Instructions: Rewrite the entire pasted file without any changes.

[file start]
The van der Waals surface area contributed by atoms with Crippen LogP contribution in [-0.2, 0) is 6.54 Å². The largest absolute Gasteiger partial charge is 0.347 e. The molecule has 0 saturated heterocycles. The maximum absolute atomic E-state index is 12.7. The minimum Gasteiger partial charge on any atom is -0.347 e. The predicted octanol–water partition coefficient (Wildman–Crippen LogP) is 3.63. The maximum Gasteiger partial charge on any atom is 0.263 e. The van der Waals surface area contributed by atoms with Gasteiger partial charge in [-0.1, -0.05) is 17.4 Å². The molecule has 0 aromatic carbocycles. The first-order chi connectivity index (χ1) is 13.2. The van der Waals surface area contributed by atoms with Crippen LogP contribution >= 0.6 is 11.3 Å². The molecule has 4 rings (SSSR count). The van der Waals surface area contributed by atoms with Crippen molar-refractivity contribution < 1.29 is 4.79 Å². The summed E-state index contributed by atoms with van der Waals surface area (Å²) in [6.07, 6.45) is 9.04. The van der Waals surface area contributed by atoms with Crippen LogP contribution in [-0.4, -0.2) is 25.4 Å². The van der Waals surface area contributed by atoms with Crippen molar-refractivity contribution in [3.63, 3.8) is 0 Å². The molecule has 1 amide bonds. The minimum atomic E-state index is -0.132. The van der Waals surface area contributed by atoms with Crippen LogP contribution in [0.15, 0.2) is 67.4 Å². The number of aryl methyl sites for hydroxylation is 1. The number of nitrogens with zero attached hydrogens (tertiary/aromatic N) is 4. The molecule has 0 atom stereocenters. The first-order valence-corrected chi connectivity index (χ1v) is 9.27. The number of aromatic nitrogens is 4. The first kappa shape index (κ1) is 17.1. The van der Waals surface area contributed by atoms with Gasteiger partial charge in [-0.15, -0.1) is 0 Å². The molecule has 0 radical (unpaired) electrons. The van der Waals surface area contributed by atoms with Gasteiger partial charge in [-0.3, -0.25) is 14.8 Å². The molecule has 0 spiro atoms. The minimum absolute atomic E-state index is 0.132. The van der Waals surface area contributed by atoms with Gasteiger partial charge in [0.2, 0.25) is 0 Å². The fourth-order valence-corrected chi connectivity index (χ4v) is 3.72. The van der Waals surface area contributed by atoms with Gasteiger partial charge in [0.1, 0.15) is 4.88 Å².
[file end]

The van der Waals surface area contributed by atoms with Crippen LogP contribution in [-0.2, 0) is 6.54 Å². The largest absolute Gasteiger partial charge is 0.347 e. The molecule has 0 saturated heterocycles. The maximum absolute atomic E-state index is 12.7. The minimum Gasteiger partial charge on any atom is -0.347 e. The predicted octanol–water partition coefficient (Wildman–Crippen LogP) is 3.63. The maximum Gasteiger partial charge on any atom is 0.263 e. The van der Waals surface area contributed by atoms with Gasteiger partial charge in [-0.1, -0.05) is 17.4 Å². The molecule has 0 aromatic carbocycles. The first-order chi connectivity index (χ1) is 13.2. The van der Waals surface area contributed by atoms with Crippen LogP contribution >= 0.6 is 11.3 Å². The molecule has 4 rings (SSSR count). The van der Waals surface area contributed by atoms with Crippen molar-refractivity contribution < 1.29 is 4.79 Å². The summed E-state index contributed by atoms with van der Waals surface area (Å²) in [6.07, 6.45) is 9.04. The van der Waals surface area contributed by atoms with Crippen LogP contribution in [-0.4, -0.2) is 25.4 Å². The van der Waals surface area contributed by atoms with Crippen molar-refractivity contribution in [3.63, 3.8) is 0 Å². The molecule has 1 amide bonds. The minimum atomic E-state index is -0.132. The van der Waals surface area contributed by atoms with Crippen LogP contribution in [0.15, 0.2) is 67.4 Å². The number of aryl methyl sites for hydroxylation is 1. The number of nitrogens with zero attached hydrogens (tertiary/aromatic N) is 4. The molecule has 0 atom stereocenters. The first-order valence-corrected chi connectivity index (χ1v) is 9.27. The number of aromatic nitrogens is 4. The first kappa shape index (κ1) is 17.1. The van der Waals surface area contributed by atoms with Gasteiger partial charge in [-0.15, -0.1) is 0 Å². The molecule has 0 radical (unpaired) electrons. The van der Waals surface area contributed by atoms with Gasteiger partial charge in [-0.3, -0.25) is 14.8 Å². The molecule has 0 spiro atoms. The minimum absolute atomic E-state index is 0.132. The van der Waals surface area contributed by atoms with Gasteiger partial charge in [0.2, 0.25) is 0 Å². The fourth-order valence-corrected chi connectivity index (χ4v) is 3.72. The van der Waals surface area contributed by atoms with Gasteiger partial charge in [0.1, 0.15) is 4.88 Å².